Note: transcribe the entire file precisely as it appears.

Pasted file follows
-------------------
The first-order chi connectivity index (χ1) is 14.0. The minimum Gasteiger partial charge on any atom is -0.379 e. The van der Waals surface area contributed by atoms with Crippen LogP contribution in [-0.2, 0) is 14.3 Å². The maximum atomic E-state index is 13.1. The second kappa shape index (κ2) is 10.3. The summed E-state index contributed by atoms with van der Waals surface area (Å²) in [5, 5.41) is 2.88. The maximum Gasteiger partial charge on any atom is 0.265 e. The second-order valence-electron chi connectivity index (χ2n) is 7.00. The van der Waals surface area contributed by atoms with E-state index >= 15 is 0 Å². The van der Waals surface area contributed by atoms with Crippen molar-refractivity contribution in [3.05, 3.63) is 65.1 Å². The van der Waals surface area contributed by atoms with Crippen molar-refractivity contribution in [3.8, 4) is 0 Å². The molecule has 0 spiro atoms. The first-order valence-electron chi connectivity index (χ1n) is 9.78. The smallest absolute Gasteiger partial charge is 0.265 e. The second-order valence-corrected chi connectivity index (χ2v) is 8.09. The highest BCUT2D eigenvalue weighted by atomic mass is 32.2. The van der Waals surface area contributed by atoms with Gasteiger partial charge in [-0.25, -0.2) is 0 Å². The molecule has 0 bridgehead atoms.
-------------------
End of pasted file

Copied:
The first-order chi connectivity index (χ1) is 14.0. The minimum Gasteiger partial charge on any atom is -0.379 e. The van der Waals surface area contributed by atoms with Crippen LogP contribution in [-0.2, 0) is 14.3 Å². The maximum atomic E-state index is 13.1. The second kappa shape index (κ2) is 10.3. The summed E-state index contributed by atoms with van der Waals surface area (Å²) in [5, 5.41) is 2.88. The maximum Gasteiger partial charge on any atom is 0.265 e. The second-order valence-electron chi connectivity index (χ2n) is 7.00. The van der Waals surface area contributed by atoms with E-state index >= 15 is 0 Å². The van der Waals surface area contributed by atoms with Crippen molar-refractivity contribution in [3.05, 3.63) is 65.1 Å². The van der Waals surface area contributed by atoms with Crippen molar-refractivity contribution in [3.8, 4) is 0 Å². The molecule has 0 spiro atoms. The first-order valence-electron chi connectivity index (χ1n) is 9.78. The smallest absolute Gasteiger partial charge is 0.265 e. The second-order valence-corrected chi connectivity index (χ2v) is 8.09. The highest BCUT2D eigenvalue weighted by atomic mass is 32.2. The van der Waals surface area contributed by atoms with Gasteiger partial charge in [-0.25, -0.2) is 0 Å². The molecule has 0 bridgehead atoms.